Meditations on master’s degree

I meditated this morning and remembered:

  • I’m getting my master’s degree so I can teach at a university. That’s my “dream.”
  • I teach because I want to make a positive difference in people’s lives.
  • I sometimes forget my dream and my homework feels like an obligation.

Last night, I watched GCB and they were talking about their dreams: what gets them up in the morning, gets them excited about life, makes them feel like they can make a difference, gets them through the day. I remembered that’s how getting my master’s degree should feel. We go into school thinking, “I want to do this!” and then, once we get there, we say, “I have to do this (homework, project, reading, writing, test, practicum, etc.).”

My affirmation now is that I am excited about my dream to teach interpreting in an advanced degree program that makes a difference in the lives of interpreters and the people who use interpreters. I am the one who chose to be in school; this is my choice, not an obligation. I am eager to get up every morning and prepare myself to fulfill my dream.

Happy Yuletide!

Yuletide Plates.
Originally uploaded by danielgreene.

I am a Jew who loves Christmas. To me, Chrismastime is a season, not a celebration of Christ. I do not believe that Jesus was the messiah. Personally, I do not believe that there will ever be one Messiah; instead, I believe that each baby born brings with him or her a great hope that he or she may help, in his or her own way, to heal the world (tikkun olam). The Nativity story, while I do not take it as fact, resonates with me deeply because of its miraculous romanticism and its underlying themes. Both Christmas and Chanukah convey a message of new hope, light in the darkness, and the triumph of good in the world in spite of hardship. I believe that the themes of Yuletide can be appreciated by Jews, Christians, and Pagans alike because–face it–both Christmas and Chanukah were religious overlays to Pagan holidays in the first place. So, maybe I should just say that I love the Yuletide! (Even though I don’t identify as a Pagan.)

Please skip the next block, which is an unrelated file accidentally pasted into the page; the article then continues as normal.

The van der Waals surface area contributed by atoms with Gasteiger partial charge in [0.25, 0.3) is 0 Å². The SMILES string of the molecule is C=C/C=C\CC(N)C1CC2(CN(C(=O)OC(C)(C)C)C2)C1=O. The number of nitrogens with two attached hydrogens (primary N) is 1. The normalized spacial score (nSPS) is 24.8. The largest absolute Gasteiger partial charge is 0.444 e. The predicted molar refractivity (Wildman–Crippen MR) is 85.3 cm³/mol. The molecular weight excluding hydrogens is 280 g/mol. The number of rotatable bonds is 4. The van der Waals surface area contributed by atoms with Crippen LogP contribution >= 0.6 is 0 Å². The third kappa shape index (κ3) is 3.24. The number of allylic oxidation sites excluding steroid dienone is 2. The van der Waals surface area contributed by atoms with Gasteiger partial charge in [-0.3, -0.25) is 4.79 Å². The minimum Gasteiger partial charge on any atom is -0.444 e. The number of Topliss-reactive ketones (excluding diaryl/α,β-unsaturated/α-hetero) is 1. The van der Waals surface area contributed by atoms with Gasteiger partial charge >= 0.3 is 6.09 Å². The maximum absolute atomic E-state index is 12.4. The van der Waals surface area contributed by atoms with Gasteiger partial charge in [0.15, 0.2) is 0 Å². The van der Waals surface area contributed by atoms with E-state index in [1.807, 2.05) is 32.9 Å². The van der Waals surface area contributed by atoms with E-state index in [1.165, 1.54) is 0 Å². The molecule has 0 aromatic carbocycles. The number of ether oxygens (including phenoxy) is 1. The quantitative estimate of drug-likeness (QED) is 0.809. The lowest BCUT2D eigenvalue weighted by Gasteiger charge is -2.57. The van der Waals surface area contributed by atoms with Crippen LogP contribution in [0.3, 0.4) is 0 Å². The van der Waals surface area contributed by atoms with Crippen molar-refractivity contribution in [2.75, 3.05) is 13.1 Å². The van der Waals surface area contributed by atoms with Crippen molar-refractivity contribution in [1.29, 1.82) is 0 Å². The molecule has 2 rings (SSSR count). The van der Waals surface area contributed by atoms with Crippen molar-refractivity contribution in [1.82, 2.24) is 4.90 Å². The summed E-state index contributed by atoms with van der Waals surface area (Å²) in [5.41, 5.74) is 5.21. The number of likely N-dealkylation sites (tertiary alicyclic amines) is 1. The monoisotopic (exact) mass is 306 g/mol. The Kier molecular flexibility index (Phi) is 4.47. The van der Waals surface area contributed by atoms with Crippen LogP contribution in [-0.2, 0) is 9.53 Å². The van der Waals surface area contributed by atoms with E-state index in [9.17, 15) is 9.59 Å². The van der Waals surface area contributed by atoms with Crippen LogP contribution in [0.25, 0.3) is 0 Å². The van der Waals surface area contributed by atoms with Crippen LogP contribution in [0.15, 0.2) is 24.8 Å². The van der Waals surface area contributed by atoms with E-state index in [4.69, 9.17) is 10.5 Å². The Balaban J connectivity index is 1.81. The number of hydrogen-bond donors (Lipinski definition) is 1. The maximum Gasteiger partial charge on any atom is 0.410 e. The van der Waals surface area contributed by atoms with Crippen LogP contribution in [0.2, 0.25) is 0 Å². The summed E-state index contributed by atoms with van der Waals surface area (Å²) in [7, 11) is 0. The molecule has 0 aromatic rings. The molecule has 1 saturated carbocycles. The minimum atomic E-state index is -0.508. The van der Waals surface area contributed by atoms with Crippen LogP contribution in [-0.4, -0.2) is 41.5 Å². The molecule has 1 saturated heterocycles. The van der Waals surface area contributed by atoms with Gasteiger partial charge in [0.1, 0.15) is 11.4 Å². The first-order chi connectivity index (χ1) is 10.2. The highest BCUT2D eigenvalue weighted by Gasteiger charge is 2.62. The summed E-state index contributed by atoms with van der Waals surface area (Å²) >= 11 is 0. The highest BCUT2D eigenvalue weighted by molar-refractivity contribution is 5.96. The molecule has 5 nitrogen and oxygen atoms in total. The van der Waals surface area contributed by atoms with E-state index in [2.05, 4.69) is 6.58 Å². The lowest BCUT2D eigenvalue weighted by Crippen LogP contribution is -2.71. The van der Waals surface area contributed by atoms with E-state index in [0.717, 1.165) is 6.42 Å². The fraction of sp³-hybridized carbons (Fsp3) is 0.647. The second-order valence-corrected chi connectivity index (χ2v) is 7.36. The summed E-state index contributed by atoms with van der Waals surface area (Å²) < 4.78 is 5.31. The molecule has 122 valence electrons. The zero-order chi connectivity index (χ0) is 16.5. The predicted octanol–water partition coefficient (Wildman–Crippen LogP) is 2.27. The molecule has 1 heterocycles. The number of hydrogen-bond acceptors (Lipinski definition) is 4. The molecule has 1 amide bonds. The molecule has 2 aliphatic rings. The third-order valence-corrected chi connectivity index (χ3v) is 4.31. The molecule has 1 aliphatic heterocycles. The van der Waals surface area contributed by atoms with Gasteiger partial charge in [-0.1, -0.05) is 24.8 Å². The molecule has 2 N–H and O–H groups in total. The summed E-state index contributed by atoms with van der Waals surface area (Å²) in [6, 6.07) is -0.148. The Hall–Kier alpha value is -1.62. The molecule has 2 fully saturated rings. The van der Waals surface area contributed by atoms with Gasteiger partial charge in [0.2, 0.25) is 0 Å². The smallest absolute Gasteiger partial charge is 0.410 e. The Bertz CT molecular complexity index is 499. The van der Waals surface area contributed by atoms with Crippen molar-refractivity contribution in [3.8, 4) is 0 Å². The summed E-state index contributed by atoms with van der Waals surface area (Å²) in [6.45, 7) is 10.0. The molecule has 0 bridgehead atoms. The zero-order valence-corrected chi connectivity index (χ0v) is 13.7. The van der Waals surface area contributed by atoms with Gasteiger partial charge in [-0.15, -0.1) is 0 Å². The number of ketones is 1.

All labels aside, whatever your religion, may you enjoy this time of year and may it bring you a renewed sense of hope!

P.S. These are the Woodland Santa and Pine Cone plates designed for Sakura by Debbie Mumm (© 1998).

P.P.S. I’m so glad that my new 28mm lens allows me to sit at table and take photos of my food with onboard flash! With my 50mm prime lens, I would have to get up from the table and stand over my food to take a photo of it, and with my 17-55mm f/2.8 IS lens, I would have to add even more weight to an already heavy kit (since that lens is so heavy to begin with) by piling my 430EX hotshoe flash on top of it all. So, I now have a lightweight photography setup for going out to restaurants, taking photos at the table of food, friends, and family, etc. I’m excited about the possibilities!

Counting the Omer, Growing the Beard…

…maybe. I’m thinking about it. I’m thinking and feeling about a lot of things, really– too much to tell you.

But what is the omer? The omer is a period of counting that is a mitzvah or “commandment” in the Jewish Bible. Jews are supposed to count the days from Pesach to Shavuot to mark the journey from Exodus (freedom from bondage) to Mount Sinai (communally experiencing the presence of God in a deep and miraculous way and receiving the Torah). It is traditionally a period of semi-mourning, reflection, and, among other things, not shaving or getting a haircut.

To tell the truth, I have never counted the days between Pesach and Shavuot; in fact, now I would have to think… ah, yes, today is the ninth day of Omer. But something the rabbi said, half in jest, about having “rabbinical permission to grow a beard over the next seven weeks” got me to thinking not only about growing a beard, but also about how I might seize upon an opportunity to have a religious experience. Or at least enhance the spirituality of my life for a while.

I’m at the point where I hate my beard. It itches, and I think it makes me look old, mean, and ugly. I took this photo now in case I can’t stand it anymore and I shave it all off. But maybe I’m also taking this photo as a way of reflecting more deeply on having some patience with this process.

It is difficult to sit with that which itches at one and makes one feel old, mean, and ugly. Like my kvetching. I complain. I do it several times a day, often without even thinking. Sometimes my first words in the morning are a form of complaint. This is something I would like to tackle during the next six weeks.

Even if I don’t keep the beard.